What Is PrEP and How Does PrEP Prevent HIV?

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It is estimated that 1.5 million people worldwide became newly infected with HIV in 2021. While this is a 32% decline in new infections since 2010, the risk of contracting the virus is still quite high. If you are HIV-negative but engage in risky sexual practices, you may have a higher chance of getting HIV. In that case, you can protect yourself and prevent HIV infection by using Pre-Exposure Prophylaxis (also called PrEP). Looking to learn more about HIV prevention? This article provides everything you need to know about PrEP for HIV and how it prevents HIV infection.

What Is HIV?

HIV — also known as human immunodeficiency virus — weakens your body’s immune system, reducing your ability to fight off infections. It targets a specific type of white blood cell in your immune system called the CD4+ T-cells. CD4+ cells play a vital role in detecting harmful pathogens such as viruses and bacteria so your body can start fighting them off.

When you get infected with HIV, the virus attaches to the surface of a CD4+ cell, gets inside it, and makes copies of itself. Then, it kills the infected CD4+ cell and releases more HIV copies into your bloodstream to attack other CD4+ cells. If left untreated, HIV can continue to damage your immune system and kill off CD4+ cells over time until you develop AIDS (or acquired immunodeficiency syndrome). 

Living with AIDS increases your chances of contracting opportunistic infections such as candidiasis, tuberculosis, pneumonia, and more. These are opportunistic infections because they often occur in people with weakened immune systems.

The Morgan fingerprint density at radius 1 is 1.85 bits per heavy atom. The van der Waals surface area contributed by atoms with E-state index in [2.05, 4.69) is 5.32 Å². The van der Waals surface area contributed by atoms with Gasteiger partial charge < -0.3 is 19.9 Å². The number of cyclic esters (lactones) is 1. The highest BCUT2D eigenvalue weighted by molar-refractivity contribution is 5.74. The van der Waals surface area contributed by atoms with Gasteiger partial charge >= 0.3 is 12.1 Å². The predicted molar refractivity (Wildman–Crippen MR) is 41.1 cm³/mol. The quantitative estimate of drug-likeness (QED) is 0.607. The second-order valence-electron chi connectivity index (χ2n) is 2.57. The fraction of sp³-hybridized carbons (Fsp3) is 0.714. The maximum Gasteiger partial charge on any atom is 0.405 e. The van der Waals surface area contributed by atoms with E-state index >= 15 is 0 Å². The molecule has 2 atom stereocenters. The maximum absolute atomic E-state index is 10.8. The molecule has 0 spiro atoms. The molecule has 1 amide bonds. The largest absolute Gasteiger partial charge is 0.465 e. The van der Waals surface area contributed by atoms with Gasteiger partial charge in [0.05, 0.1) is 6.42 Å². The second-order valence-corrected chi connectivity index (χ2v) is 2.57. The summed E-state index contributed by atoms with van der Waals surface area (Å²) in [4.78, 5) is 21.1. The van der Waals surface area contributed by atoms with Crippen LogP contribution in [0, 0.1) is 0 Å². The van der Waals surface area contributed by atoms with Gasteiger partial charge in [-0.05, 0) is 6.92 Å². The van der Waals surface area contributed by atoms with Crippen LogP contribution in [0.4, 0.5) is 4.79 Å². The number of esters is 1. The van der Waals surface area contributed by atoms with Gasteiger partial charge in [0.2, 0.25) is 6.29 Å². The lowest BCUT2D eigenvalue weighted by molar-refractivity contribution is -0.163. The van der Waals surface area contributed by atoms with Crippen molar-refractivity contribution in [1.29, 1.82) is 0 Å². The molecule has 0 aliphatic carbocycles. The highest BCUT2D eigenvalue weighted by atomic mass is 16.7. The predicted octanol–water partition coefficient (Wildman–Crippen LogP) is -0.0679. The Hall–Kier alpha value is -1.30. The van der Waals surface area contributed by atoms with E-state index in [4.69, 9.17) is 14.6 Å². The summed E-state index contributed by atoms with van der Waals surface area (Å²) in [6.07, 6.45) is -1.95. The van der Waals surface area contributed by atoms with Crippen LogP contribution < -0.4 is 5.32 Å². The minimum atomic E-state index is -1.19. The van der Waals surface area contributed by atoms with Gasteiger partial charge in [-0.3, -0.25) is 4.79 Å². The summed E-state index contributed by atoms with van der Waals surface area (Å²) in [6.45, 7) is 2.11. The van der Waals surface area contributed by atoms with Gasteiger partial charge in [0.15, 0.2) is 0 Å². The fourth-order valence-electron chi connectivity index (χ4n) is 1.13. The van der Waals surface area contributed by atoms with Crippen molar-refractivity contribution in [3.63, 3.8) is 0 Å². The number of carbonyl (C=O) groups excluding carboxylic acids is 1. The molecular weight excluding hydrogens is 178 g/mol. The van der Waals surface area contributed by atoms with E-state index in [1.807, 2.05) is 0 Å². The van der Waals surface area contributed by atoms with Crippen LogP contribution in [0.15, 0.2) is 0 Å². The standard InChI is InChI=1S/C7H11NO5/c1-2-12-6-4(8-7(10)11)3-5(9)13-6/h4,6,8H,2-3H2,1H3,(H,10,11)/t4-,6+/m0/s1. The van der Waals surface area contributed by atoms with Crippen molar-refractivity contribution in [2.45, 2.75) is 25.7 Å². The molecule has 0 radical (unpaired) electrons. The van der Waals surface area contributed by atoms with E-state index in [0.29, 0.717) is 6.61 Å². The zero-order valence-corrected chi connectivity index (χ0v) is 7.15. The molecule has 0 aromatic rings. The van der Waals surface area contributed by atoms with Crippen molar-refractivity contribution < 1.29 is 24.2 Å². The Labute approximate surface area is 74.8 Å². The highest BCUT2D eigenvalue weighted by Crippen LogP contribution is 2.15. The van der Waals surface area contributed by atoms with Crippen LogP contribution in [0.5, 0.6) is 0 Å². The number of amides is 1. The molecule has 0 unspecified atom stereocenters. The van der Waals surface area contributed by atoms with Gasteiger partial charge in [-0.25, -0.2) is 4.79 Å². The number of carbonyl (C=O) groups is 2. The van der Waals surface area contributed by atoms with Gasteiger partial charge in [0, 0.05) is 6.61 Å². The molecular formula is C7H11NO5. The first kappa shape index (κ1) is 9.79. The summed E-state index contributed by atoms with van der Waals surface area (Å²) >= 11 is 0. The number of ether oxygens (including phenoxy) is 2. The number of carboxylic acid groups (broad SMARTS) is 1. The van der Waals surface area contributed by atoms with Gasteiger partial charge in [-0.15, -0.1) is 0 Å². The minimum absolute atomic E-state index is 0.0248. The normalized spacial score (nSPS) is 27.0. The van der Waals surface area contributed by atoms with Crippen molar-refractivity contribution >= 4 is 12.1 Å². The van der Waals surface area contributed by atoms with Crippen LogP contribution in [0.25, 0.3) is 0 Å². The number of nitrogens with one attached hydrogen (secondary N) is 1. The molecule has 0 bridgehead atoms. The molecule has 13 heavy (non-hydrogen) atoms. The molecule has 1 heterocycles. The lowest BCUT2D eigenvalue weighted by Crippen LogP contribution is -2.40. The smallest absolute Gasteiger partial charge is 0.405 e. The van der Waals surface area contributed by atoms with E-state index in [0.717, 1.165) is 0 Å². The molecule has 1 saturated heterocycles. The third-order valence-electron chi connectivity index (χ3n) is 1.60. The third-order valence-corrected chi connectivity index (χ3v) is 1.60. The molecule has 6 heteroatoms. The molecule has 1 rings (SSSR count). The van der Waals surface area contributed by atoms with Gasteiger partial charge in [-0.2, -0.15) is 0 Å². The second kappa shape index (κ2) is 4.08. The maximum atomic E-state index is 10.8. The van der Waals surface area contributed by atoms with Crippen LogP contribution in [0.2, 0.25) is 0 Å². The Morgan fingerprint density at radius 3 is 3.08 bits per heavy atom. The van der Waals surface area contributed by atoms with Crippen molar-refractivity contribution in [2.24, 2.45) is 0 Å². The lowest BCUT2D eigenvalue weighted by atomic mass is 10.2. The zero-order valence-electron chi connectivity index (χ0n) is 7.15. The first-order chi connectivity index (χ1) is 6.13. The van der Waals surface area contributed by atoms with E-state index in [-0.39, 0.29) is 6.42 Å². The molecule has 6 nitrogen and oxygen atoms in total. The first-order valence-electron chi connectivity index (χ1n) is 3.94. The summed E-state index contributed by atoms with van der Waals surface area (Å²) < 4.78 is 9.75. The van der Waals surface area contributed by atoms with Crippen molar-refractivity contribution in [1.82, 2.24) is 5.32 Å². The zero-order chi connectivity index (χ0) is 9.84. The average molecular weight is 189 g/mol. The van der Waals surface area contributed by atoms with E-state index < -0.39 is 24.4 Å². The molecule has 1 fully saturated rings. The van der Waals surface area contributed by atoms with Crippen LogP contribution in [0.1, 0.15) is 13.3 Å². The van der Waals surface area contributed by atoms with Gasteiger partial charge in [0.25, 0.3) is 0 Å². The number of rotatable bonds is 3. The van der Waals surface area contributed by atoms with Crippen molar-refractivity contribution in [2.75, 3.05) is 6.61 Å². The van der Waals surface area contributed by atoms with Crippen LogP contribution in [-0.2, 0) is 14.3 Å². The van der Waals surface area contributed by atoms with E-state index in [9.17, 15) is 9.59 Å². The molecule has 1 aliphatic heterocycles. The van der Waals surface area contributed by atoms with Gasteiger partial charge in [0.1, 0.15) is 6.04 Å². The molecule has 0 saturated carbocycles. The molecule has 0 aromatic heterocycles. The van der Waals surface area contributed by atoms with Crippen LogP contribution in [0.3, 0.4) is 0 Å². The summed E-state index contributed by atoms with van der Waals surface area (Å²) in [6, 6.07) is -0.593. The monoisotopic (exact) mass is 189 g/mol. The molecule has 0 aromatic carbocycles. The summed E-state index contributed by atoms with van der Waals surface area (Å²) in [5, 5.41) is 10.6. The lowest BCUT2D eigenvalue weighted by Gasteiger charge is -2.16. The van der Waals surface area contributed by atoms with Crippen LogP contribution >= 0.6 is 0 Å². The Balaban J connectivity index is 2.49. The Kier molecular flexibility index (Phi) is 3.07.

HIV Transmission

HIV is often present in the blood, vaginal fluid, pre-ejaculatory fluid, semen, breast milk, and rectal fluid. 

It can be transmitted by:

  • Sexual contact — oral, vaginal, and anal sex, and sharing of sex toys
  • Sharing of needles
  • Receiving a blood transfusion from an infected individual
  • Childbirth
  • Breastfeeding
  • Biting someone or being bitten by someone with the virus— when they break skin and draw blood
  • Undertaking body-modification procedures like piercings and tattoos with unsterilized tools

How To Prevent HIV?

There is currently no cure for HIV. Once you get the virus, it may remain in your body for life. Fortunately, you can protect yourself from the virus through the following ways:

  • Abstinence from sex
  • Engaging in safe sex practices that don’t involve the exchange of body fluids
  • Using condoms correctly every time you have sex
  • Avoiding sharing needles or using sterilized needles
  • Talking to your doctor about taking HIV prevention medicines like PrEP

What Is PrEP HIV?

PrEP is an HIV prevention drug used by people who have not yet been exposed to the virus. When taken as prescribed, it reduces your chances of getting the virus from sex by up to 99% and from injection drug use by up to 74%. PrEP for HIV can be administered as pills or shots.

FDA-approved PrEP medications include:


Truvada for PrEP is a once-daily prescription drug that contains two active ingredients — emtricitabine and tenofovir. It’s taken once a day every day for as long as you are at risk of getting HIV. It’s recommended for adolescents and adults who weigh at least 77 pounds (35 kg). Both males and females can use the drug.


Descovy is an HIV PrEP tablet taken once daily for as long as you are at risk. It contains two main ingredients — emtricitabine and tenofovir. The drug should be used by male adults and male adolescents who weigh at least 77 pounds (35 kg).

However, Descovy isn’t approved for use in individuals born female who are at risk for contracting HIV through receptive vaginal sex. This is because we do not yet know if the Descovy will work well in females.


Apretude is the only FDA-approved PrEP shot as of 2022. It contains cabotegravir as an active ingredient. This HIV PrEP drug is given as an intramuscular injection by a healthcare provider. It involves six shots per year.

People at risk of getting the virus through sex and weighing at least 77 pounds (35 kg) can use Apretude. However, it isn’t recommended for individuals who inject drugs as it may not be as effective.